Morgan Beeby set out on a walk one Monday morning in June 2007 and didn’t stop until a Tuesday afternoon in October—four months later. By then, he had traveled 2,590 of the 2,650 miles that constitute the Pacific Crest Trail, which meanders through the United States from the Mexican border to the edge of Canada. Beeby, however, never quite made it to the point where the U.S. meets its neighbor to the north. He came to a standstill just 60 miles south of the trail’s end.
Why stop, so close to the finish line? “Because I was knee- and sometimes waist-deep in snow,” Beeby laughs. “I’d gotten a late start; I’d had a little thing called my Ph.D. to finish up.”
For this British-born microbiologist, now a postdoctoral scholar working with HHMI investigator Grant Jensen at the California Institute of Technology, walking is just a part of his native culture.
“The British are a nation of walkers,” he says. “That’s the case for a number of peoples—the English, the Japanese, the Koreans. I was brought up walking the hills near my home, in a town just south of Gloucester.”
Perhaps that’s why Beeby seems bemused by the interest shown in his ramblings, reacting as if he were being given a standing ovation for using a knife to cut his food into bite-sized pieces. To him, walking is neither vocation nor avocation, neither sport nor relaxation. It just is.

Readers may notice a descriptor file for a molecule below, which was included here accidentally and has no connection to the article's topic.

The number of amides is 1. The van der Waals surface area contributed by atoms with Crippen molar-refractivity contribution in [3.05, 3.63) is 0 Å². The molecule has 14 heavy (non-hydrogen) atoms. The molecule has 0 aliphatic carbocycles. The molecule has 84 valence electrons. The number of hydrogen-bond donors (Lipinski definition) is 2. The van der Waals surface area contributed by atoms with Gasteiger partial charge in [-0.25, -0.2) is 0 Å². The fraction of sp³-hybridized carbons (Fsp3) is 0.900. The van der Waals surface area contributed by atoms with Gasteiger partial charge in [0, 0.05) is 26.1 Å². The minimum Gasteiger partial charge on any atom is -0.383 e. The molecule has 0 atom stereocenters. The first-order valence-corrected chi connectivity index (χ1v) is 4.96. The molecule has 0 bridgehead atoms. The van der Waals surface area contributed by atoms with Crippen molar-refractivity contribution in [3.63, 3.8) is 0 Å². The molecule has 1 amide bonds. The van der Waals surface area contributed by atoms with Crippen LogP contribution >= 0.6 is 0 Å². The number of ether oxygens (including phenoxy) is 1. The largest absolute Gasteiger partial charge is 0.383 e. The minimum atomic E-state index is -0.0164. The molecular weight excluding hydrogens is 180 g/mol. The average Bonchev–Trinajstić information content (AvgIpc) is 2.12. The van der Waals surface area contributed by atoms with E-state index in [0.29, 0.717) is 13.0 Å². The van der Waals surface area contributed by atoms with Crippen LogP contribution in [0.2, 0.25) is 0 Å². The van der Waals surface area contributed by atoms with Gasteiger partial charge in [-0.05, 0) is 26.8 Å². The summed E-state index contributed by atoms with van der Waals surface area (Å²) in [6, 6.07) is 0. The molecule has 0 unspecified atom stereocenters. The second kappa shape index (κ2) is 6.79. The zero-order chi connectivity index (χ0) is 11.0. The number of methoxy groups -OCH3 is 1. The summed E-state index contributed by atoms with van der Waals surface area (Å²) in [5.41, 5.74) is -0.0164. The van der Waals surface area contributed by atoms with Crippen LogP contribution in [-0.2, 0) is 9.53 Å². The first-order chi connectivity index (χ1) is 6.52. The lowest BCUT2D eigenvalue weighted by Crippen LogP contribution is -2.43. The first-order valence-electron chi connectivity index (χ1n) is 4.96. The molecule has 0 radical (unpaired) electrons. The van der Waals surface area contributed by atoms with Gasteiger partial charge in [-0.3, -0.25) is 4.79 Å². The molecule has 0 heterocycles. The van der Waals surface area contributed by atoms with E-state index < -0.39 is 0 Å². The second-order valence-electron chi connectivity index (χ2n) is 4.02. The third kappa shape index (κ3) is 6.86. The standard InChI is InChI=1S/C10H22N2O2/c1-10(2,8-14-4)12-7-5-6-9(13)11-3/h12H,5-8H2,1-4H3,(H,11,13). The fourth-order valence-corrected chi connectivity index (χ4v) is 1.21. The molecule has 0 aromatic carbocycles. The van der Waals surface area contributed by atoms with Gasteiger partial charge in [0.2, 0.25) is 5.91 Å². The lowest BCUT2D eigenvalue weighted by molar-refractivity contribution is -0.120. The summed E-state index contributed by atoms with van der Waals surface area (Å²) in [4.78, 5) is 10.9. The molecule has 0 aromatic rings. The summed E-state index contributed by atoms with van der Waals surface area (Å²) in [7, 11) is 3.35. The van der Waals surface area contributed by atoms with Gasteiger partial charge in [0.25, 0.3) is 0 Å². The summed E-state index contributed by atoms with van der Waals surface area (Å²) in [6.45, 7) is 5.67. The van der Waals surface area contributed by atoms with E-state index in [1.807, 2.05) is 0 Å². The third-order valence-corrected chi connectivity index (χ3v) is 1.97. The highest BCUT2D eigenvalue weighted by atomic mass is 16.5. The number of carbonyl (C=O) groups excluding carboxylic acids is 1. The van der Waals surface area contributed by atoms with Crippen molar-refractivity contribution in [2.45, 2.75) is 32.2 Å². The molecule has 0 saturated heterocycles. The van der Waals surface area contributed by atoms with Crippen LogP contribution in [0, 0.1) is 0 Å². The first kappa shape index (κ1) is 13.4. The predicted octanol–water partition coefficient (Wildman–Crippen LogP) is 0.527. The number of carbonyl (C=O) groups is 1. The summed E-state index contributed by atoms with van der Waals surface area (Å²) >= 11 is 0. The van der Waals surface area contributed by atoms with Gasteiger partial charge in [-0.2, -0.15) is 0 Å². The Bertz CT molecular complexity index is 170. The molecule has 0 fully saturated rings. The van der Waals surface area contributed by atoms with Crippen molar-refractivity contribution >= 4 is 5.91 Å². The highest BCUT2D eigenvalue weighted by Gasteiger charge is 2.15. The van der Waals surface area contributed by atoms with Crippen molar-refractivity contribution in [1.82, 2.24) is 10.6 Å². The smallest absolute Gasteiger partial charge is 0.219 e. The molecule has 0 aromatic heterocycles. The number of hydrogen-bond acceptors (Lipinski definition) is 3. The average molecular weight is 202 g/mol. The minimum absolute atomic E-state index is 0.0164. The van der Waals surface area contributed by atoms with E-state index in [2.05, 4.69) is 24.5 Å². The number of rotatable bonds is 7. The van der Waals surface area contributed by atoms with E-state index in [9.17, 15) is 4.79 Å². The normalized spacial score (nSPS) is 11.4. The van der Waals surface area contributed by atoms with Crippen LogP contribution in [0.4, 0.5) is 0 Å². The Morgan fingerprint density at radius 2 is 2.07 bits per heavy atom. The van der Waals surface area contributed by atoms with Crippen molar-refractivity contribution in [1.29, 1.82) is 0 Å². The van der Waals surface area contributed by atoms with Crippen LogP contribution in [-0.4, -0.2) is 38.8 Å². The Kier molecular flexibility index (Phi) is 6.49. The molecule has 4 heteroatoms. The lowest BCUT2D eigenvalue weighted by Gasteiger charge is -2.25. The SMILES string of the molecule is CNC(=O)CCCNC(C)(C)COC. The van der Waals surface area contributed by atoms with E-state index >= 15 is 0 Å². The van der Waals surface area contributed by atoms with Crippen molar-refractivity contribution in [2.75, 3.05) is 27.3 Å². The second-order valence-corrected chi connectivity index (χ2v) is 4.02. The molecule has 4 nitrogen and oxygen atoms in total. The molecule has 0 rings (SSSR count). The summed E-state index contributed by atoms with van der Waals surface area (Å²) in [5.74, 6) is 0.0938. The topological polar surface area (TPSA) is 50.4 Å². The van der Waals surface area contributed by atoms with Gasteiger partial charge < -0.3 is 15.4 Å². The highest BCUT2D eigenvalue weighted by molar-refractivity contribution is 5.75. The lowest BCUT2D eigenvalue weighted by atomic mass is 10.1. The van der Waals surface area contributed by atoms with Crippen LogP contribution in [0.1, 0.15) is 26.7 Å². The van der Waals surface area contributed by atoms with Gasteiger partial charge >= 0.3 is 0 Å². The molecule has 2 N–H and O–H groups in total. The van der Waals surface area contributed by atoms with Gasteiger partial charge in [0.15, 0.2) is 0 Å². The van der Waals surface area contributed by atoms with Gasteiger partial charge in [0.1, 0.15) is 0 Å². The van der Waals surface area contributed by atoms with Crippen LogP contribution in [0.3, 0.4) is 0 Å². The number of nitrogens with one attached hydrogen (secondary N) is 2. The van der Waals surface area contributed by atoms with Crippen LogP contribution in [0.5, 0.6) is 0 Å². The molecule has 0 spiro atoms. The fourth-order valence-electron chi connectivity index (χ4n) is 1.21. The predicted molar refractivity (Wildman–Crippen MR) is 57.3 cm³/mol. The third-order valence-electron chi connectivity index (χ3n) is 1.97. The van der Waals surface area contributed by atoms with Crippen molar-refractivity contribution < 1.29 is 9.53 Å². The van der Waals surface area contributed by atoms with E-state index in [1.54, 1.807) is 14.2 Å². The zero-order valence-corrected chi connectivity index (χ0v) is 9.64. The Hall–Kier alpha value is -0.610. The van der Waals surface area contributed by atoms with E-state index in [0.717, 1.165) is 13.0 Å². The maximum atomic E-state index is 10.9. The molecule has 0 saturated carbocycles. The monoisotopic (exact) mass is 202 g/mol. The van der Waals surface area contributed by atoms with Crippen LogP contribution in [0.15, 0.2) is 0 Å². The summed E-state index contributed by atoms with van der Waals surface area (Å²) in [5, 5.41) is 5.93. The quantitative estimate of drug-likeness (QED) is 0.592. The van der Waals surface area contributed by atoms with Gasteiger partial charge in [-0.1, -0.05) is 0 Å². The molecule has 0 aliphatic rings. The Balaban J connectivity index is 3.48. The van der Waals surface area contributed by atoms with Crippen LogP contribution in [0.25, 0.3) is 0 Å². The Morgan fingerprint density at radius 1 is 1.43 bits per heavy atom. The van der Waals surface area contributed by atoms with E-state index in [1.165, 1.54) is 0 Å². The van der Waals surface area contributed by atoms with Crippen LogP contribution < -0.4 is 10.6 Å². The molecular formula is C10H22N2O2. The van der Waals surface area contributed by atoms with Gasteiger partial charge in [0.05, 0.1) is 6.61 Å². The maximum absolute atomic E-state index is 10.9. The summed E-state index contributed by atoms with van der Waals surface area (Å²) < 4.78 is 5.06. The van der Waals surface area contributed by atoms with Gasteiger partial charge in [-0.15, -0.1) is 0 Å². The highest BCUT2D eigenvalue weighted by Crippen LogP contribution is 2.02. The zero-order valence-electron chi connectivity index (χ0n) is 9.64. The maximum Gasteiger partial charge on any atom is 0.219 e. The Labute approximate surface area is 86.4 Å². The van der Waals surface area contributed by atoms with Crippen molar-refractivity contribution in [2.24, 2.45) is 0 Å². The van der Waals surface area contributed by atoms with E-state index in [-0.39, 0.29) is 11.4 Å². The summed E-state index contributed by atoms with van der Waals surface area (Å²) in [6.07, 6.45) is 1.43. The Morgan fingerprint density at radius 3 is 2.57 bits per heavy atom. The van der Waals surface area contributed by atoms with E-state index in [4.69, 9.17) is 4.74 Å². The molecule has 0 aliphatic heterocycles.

“Walking is a process,” he says. “It’s nice that it’s incidentally exercise, and it’s convenient that it’s also transportation, but that’s not the point of it. It’s something to be enjoyed in and of itself, a fantastic way of getting perspective.”
Although the time spent on the Pacific Coast Trail was by far Beeby’s longest trek, it was by no means his only one. He and a friend trudged nearly 120 miles across some of Australia’s least-hospitable terrain as part of an assignment for a magazine. He also hoofed 70 miles through Tasmania. And one summer he walked for five days from the university he attended in Birmingham, England, to his home in Gloucester. “I camped in fields wherever I could pitch a tent.”
Don’t count on Beeby for training tips or a discussion of the best walking shoes on the market, however. “I don’t train, and I almost never get blisters,” he says with a half-sheepish grin. “I think it’s because I’ve always walked and spent a lot of my childhood barefoot.”
These days, most of Beeby’s trips are short weekend jaunts when his research permits. He studies flagellar motors, the molecular machines that power the whip-like appendages that allow bacteria to travel—or, more precisely, to glide or swim—through their environment.
The only link between his work and his pastime is the process. “It’s not the surface similarity that I move and bacteria move,” he says. “It’s the pleasure and involvement I have with the process of research and development of an idea. Being able to get out and see the world is invaluable to me,” he adds. “Who can think at a desk?”